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  • Space Exploration by Carolyn Collins Petersen

    The Earth as seen from the Moon during the Apollo 8 mission, the first human mission to circle the Moon. Taken Christmas Eve, 1968. (Courtesy NASA, Space Exploration: Past, Present, Future, Amberley Publishing)

    What does it take to build a space-faring society? That's the question I wanted to answer in my book "Space Exploration: Past, Present, and Future". When the editors at Amberley first approached me about doing a history of space exploration, I looked at just what sort of story I could tell in 110,000 or so words. I did a lot of thinking about just how one goes about telling the story of such a major evolutionary step in human history.

    Space exploration is not just a means to space-age technology. It changes the societies involved in ways they didn't quite expect. Of course, it's a historical topic and a fascinating one at that.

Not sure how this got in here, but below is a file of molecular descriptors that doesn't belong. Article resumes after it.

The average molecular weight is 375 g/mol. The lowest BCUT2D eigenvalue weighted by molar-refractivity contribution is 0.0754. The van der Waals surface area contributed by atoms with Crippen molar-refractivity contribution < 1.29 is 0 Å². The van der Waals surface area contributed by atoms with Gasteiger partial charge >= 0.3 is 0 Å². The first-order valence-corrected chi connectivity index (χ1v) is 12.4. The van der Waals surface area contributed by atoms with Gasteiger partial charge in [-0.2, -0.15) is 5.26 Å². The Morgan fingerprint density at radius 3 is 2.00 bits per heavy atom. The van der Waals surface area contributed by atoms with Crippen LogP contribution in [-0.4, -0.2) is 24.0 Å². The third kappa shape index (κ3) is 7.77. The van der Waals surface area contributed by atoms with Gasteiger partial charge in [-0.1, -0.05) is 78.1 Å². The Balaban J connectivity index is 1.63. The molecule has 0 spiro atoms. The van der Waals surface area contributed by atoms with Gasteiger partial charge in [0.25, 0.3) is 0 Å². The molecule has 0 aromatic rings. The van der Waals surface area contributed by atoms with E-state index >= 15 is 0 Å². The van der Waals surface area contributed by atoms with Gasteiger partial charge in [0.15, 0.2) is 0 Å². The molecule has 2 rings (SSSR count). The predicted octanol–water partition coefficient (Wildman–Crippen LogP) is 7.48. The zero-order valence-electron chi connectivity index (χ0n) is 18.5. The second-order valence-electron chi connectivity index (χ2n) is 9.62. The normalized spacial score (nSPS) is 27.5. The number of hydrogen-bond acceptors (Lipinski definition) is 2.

However, the process of creating spacecraft, devising the technologies to support them, to keep humans alive in space, and do it over and over again, involves education, technological advancement, new legal codes, expanded social movements, artistic endeavours, political rivalries, and a good bit of "crystal ball-gazing" into what the future of exploration can be. Eventually, I decided all those were part of the answer to that important question about building our space-faring society.


    In "Space Exploration: Past, Present, and Future", readers can explore the many facets of space exploration that answer that question.

    ESA astronaut Thomas Pesquet is photographed during a spacewalk in January 2017. (Courtesy NASA, Space Exploration: Past, Present, Future, Amberley Publishing)